West Bengal festival could lead to spike in Covid cases, Indian health experts say

Harvest festival is one of the biggest religious gatherings in the country

Beta V.1.0 - Powered by automated translation

Millions of pilgrims gathered in India’s West Bengal on Thursday before a Friday bathing ritual on a sacred river island, prompting health experts to warn the event could cause a spike in Covid-19 cases.

At least three million Hindu pilgrims converged at Sagar Island for the annual festival, where many will immerse themselves at the confluence of the sacred Ganges River and Bay of Bengal on Friday.

The harvest festival, called the Ganga Sagar Mela, is one of the biggest religious gatherings in the country and is the first major Hindu festival of the year, during which worshippers pay tribute to the sun god.

But the festival, which is celebrated some 130 kilometres from the state capital Kolkata, is taking place as Covid-19 cases reach record levels across the country, with experts blaming the Omicron variant for the increase.

India reported 247,000 new daily cases on Thursday, the highest number since the second wave in May.

More than 22,000 of the new cases were registered in West Bengal, representing a 40 per cent jump in the past week.

Several Indian states have imposed new measures and banned all gatherings to stop the spread of the virus.

Last week, the Calcutta High Court rejected a medical organisation's plea to cancel the festival, though it stipulated that pilgrims must be vaccinated or show a negative PCR test dated within 72 hours of the event before being allowed on the island.

Pilgrims perform rituals during the Hindu religious festival of Gangasagar Mela on Sagar Island, West Bengal. AFP

But tens of thousands of pilgrims without masks have been swarming the venue since last month.

The gathering has sparked fears of the event becoming a super spreader, with comparisons drawn to last year’s Kumbh Mela, where over nine million pilgrims, mostly without masks, gathered over the course of several months.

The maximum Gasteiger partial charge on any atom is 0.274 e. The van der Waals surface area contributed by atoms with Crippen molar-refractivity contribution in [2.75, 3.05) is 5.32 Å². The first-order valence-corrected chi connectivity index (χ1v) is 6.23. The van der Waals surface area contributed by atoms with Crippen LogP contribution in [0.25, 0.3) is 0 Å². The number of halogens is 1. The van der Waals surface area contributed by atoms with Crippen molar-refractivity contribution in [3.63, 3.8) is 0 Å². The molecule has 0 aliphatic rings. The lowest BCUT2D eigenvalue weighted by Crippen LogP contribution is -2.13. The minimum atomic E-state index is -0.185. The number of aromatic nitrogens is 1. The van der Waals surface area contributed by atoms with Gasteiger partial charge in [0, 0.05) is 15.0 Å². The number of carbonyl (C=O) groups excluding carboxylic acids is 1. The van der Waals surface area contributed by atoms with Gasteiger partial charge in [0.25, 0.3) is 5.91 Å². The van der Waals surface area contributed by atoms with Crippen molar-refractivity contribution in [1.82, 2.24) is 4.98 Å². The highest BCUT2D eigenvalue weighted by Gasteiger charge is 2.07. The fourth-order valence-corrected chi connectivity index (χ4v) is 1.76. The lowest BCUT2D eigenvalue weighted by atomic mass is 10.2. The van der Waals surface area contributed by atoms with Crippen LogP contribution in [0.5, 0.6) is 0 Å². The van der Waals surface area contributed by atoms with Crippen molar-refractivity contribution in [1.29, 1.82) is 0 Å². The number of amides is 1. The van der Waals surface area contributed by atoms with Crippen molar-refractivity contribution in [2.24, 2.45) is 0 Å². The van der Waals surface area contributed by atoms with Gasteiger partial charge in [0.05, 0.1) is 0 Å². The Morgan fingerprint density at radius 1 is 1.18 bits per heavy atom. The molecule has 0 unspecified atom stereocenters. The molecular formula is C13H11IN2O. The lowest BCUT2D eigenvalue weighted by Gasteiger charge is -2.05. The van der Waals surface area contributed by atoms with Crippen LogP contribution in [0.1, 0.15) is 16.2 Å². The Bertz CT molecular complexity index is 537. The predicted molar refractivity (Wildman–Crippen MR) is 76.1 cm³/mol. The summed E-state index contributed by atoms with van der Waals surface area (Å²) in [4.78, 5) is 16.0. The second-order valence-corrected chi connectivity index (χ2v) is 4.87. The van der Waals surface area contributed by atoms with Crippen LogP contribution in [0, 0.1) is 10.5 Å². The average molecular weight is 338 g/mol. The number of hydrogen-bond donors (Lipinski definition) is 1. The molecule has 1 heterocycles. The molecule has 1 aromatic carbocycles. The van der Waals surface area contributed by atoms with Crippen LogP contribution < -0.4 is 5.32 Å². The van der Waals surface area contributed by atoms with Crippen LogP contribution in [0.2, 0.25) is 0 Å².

The religious gathering was blamed for exacerbating the Covid-19 crisis as India was gripped by the second wave of the pandemic between April and May, when about 250,000 people were killed and more than 25 million were infected.

“I am against the fair this time … it will 100 per cent exacerbate the Covid situation and increase the number of infections. Already there are so many cases in the state,” Dr Anima Halder, principal of infectious diseases at Beliaghata General Hospital in Kolkata, told The National.

“People are coming from different states for the [event]. There is no doubt the congregation will spread more infections,” Dr Halder said.

State Chief Minister Mamata Banerjee on Wednesday urged pilgrims to prioritise their health and follow Covid protocols as they attend the fair.

“It is estimated that about 30 lakhs [three million] pilgrims would come to the island to take the holy dip … this is the time to avoid large gatherings. People should not go to Ganga Sagar without undergoing RT-PCR tests,” she said.

Local authorities said they were following court guidelines and have made arrangements to ensure social distancing and pandemic norms are followed.

“We have made all the arrangements and set up medical screening camps at entry points and testing facilities, isolation centres and dedicated Covid control rooms. Our teams will enforce pilgrims to wear masks, sanitise and maintain social distance,” Dr P Ulanganathan, the district magistrate, told The National.

Updated: January 13, 2022, 6:28 PM